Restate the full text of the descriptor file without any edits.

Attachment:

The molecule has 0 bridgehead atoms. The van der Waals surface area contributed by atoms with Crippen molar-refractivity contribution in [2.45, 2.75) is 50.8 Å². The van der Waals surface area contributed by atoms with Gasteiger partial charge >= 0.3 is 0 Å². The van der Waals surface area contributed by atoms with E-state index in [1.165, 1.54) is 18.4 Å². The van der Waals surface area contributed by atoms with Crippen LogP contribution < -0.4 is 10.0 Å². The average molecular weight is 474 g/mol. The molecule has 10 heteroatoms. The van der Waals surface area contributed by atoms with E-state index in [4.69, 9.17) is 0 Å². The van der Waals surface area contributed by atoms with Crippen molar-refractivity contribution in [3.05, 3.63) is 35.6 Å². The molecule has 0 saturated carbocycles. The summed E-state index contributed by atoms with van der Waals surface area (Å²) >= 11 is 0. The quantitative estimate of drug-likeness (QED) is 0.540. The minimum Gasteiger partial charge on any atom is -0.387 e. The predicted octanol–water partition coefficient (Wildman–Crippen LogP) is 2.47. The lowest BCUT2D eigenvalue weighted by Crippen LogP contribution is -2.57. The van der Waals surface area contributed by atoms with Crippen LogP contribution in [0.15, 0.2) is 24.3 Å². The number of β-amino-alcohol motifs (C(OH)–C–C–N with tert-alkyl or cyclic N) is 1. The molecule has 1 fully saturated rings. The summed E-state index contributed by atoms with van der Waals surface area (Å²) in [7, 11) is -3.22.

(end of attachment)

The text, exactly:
The molecule has 0 bridgehead atoms. The van der Waals surface area contributed by atoms with Crippen molar-refractivity contribution in [2.45, 2.75) is 50.8 Å². The van der Waals surface area contributed by atoms with Gasteiger partial charge >= 0.3 is 0 Å². The van der Waals surface area contributed by atoms with E-state index in [1.165, 1.54) is 18.4 Å². The van der Waals surface area contributed by atoms with Crippen LogP contribution < -0.4 is 10.0 Å². The average molecular weight is 474 g/mol. The molecule has 10 heteroatoms. The van der Waals surface area contributed by atoms with E-state index in [4.69, 9.17) is 0 Å². The van der Waals surface area contributed by atoms with Crippen molar-refractivity contribution in [3.05, 3.63) is 35.6 Å². The molecule has 0 saturated carbocycles. The summed E-state index contributed by atoms with van der Waals surface area (Å²) >= 11 is 0. The quantitative estimate of drug-likeness (QED) is 0.540. The minimum Gasteiger partial charge on any atom is -0.387 e. The predicted octanol–water partition coefficient (Wildman–Crippen LogP) is 2.47. The lowest BCUT2D eigenvalue weighted by Crippen LogP contribution is -2.57. The van der Waals surface area contributed by atoms with Crippen LogP contribution in [0.15, 0.2) is 24.3 Å². The number of β-amino-alcohol motifs (C(OH)–C–C–N with tert-alkyl or cyclic N) is 1. The molecule has 1 fully saturated rings. The summed E-state index contributed by atoms with van der Waals surface area (Å²) in [7, 11) is -3.22.